Bûcheron Cheese Recipe

Bûcheron is an aged chèvre with a white-mold rind. It is a light and delicate goat cheese that originated in the French Loire Valley.

When is it produced in the log format, it may be sliced, and the aging process will be evident. The outer layer will have the mold, then a middle layer will be buttery and soft, and the innermost layer will be softer yet.

This recipe also works well with cow milk.


Small molds

Cheese mats

Cookie sheets


  • 2 gallons goat milk
  • ½ teaspoon Mesophilic DVI MA culture
  • ¼ teaspoon Penicillum candidum
  • 1/8 teaspoon Geotrichum candidum
  • 8 drops liquid rennet dissolved in ½ cup nonchlorinated water
  • noniodized salt to taste

Preparation Steps

  1. In a large cooking pot, heat the milk to 86°F (30°C). Add the Penicillum candidum and Geotrichum candidum, stirring until well blended into the milk. Add the rennet solution and stir again, top to bottom. Let the mixture sit overnight.
  2. The next morning, the development of a firm curd should be evident. If it is not, wait a few more hours. When a firm curd is apparent, do not cut it. Rather, ladle the curd into the molds; you won’t use all the curd to fill the small molds. After about 4 hours, ladle more curd on top of the first batch, refilling the mold. Let sit overnight, and the cheeses will shrink to about half their original height. Unmold and salt the cheese lightly. Hand salt it or brine it in a fully saturated brine for 10 minutes.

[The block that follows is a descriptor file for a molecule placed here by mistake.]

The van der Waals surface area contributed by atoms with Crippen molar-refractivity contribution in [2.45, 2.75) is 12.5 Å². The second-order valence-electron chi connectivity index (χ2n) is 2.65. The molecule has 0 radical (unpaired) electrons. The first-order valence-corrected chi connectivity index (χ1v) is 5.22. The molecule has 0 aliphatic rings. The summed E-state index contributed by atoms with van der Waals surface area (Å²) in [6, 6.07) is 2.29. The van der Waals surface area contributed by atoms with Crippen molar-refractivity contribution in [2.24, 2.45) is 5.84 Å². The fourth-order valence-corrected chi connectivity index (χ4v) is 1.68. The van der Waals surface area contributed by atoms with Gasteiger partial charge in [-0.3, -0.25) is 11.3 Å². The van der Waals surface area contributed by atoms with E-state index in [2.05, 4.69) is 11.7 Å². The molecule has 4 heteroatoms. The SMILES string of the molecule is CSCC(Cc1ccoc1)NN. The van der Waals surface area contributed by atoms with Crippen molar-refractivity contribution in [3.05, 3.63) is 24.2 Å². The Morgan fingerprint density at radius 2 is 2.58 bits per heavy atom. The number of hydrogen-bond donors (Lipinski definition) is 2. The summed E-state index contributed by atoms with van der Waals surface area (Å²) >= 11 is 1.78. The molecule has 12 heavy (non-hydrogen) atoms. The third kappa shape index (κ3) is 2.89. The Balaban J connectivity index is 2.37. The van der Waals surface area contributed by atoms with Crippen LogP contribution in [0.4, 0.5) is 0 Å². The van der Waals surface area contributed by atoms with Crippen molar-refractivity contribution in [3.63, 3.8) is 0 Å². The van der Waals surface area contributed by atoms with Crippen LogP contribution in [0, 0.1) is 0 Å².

3. Place a mat on a cookie sheet with holes drilled in the four corners for draining. Lay the cheeses on top of the mat. Reposition them several times during the first day. Place the cheeses in plastic boxes and move them to a ripening area with a temperature of about 55°F (12.7°C). The boxes will help the cheese retain moisture and humidity. They will also keep the mold contained within the box, as this mold is aggressive and will appear on other cheeses in your ripening area if it’s allowed to migrate. Allow the white mold to develop for 7 to 10 days, turning the cheeses daily for an even coat.
  4. After the mold evenly covers the cheese, wrap the cheeses in cheese paper or wax paper. Allow to age for another 10 to 12 days in the 55°F (12.7°C) environment. Your cheese is ready to consume at three weeks.